Bees Cooling the Hive (Video)

One of the first things I noticed about our honey bees is how they line up in front of the hive, hold their ground and beat their wings to cool the hive. (I assume that’s what they’re up to.) I usually see three or four bees in a row, but today I saw about 6 of them forming one long line from the edge of the bottom board going right into the hive. I suppose you have to hang around bees for while to get excited about this. At any rate, I grabbed the camera and managed to record about a minute of it. The line wasn’t as straight and unbroken by the time I hit the RECORD button, but still, bees are cool…

January 24th, 2011: They are ventilating the hive either to help regulate the temperature inside the hive so the developing brood don’t overheat, or they’re trying to create an air current to evaporate nectar into honey, or both.

November 2018 Postscript: In this video and many of the earlier videos and posts, I use the word “honeybee.” But “honey bee” as two separate words is more accurate. Check out Honey Bee Suite for more on this. That’s an easy fix. The one that everyone gets wrong is the hive, that is, referring to a honey bee colony as a hive. The hive is the wooden structure that the honey bee colony lives in. The hive is not alive. The hive can’t make honey. The hive can’t swarm and fly away, because it’s a bunch of wooden boxes stacked on top of each other. Hive = House. Colony = Bees. Hive ≠ Bees. Nevertheless, I refer to my colonies as hives all the time. It doesn’t make any sense when you think about it, but everyone does it, so I just go along with it. To this day, whenever I say hive, I correct myself and say colony, but it’s a losing battle.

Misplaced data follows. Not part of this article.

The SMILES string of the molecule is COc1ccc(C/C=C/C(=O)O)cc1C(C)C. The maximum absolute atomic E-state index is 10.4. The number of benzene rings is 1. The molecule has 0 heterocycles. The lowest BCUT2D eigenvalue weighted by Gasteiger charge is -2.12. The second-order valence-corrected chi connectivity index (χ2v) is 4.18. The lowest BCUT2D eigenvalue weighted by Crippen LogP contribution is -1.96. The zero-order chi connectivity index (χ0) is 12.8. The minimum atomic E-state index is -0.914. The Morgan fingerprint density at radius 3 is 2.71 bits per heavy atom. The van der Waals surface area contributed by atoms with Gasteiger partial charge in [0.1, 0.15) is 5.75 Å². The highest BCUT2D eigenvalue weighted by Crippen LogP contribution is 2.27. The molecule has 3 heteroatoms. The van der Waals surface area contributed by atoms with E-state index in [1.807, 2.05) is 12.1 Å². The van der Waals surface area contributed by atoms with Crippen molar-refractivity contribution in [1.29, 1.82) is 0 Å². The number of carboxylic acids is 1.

3 thoughts on “Bees Cooling the Hive (Video)

  1. The bees are fanning to remove the moisture content from the syrup and /or nectar – making honey….cells will be sealed with wax when moisture content less than 20%.

  2. Thanks Donna. At the time, I didn’t really know what they were up to. But I’ve learned a lot since then. I’m looking forward to watching my bees in the spring — now that I understand most of what they’re doing. I won’t be so worried like I was.

    • This reminds me, I need to update many of my old posts from this past year where I talk about some bee behaviour I didn’t understand. I understand a lot more now.

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